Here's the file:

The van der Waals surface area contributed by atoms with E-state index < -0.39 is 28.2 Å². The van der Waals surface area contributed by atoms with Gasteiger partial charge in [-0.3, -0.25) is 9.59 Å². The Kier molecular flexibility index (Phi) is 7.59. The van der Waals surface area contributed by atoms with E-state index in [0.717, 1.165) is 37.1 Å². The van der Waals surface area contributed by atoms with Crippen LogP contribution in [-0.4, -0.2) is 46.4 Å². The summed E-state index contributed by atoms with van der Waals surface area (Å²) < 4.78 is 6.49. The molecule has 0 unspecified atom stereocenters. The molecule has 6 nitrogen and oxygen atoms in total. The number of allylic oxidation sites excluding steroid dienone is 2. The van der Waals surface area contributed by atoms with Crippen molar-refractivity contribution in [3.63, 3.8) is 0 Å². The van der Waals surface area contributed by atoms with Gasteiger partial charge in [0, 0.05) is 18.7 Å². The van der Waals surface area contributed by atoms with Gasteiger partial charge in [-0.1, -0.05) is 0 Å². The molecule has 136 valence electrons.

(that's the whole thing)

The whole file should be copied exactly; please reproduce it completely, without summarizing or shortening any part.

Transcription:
The van der Waals surface area contributed by atoms with E-state index < -0.39 is 28.2 Å². The van der Waals surface area contributed by atoms with Gasteiger partial charge in [-0.3, -0.25) is 9.59 Å². The Kier molecular flexibility index (Phi) is 7.59. The van der Waals surface area contributed by atoms with E-state index in [0.717, 1.165) is 37.1 Å². The van der Waals surface area contributed by atoms with Crippen LogP contribution in [-0.4, -0.2) is 46.4 Å². The summed E-state index contributed by atoms with van der Waals surface area (Å²) < 4.78 is 6.49. The molecule has 0 unspecified atom stereocenters. The molecule has 6 nitrogen and oxygen atoms in total. The number of allylic oxidation sites excluding steroid dienone is 2. The van der Waals surface area contributed by atoms with Crippen molar-refractivity contribution in [3.63, 3.8) is 0 Å². The van der Waals surface area contributed by atoms with Gasteiger partial charge in [0, 0.05) is 18.7 Å². The van der Waals surface area contributed by atoms with Gasteiger partial charge in [-0.1, -0.05) is 0 Å². The molecule has 136 valence electrons.